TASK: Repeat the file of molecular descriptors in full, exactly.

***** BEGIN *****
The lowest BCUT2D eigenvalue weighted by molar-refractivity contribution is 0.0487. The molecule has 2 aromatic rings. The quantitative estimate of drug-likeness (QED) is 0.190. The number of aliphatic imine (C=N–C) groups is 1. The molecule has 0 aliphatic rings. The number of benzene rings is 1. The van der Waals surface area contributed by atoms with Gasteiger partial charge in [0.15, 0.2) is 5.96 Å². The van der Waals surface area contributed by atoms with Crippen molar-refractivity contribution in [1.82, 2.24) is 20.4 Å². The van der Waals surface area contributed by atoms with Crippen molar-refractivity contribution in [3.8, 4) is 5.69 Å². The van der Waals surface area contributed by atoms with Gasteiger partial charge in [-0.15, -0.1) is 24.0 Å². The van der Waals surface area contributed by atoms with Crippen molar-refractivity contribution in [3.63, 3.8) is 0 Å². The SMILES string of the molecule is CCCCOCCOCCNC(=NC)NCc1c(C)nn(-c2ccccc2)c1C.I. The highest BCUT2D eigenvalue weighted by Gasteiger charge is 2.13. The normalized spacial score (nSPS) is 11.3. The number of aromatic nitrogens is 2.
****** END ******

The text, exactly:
The lowest BCUT2D eigenvalue weighted by molar-refractivity contribution is 0.0487. The molecule has 2 aromatic rings. The quantitative estimate of drug-likeness (QED) is 0.190. The number of aliphatic imine (C=N–C) groups is 1. The molecule has 0 aliphatic rings. The number of benzene rings is 1. The van der Waals surface area contributed by atoms with Gasteiger partial charge in [0.15, 0.2) is 5.96 Å². The van der Waals surface area contributed by atoms with Crippen molar-refractivity contribution in [1.82, 2.24) is 20.4 Å². The van der Waals surface area contributed by atoms with Crippen molar-refractivity contribution in [3.8, 4) is 5.69 Å². The van der Waals surface area contributed by atoms with Gasteiger partial charge in [-0.15, -0.1) is 24.0 Å². The van der Waals surface area contributed by atoms with Crippen molar-refractivity contribution in [3.63, 3.8) is 0 Å². The SMILES string of the molecule is CCCCOCCOCCNC(=NC)NCc1c(C)nn(-c2ccccc2)c1C.I. The highest BCUT2D eigenvalue weighted by Gasteiger charge is 2.13. The normalized spacial score (nSPS) is 11.3. The number of aromatic nitrogens is 2.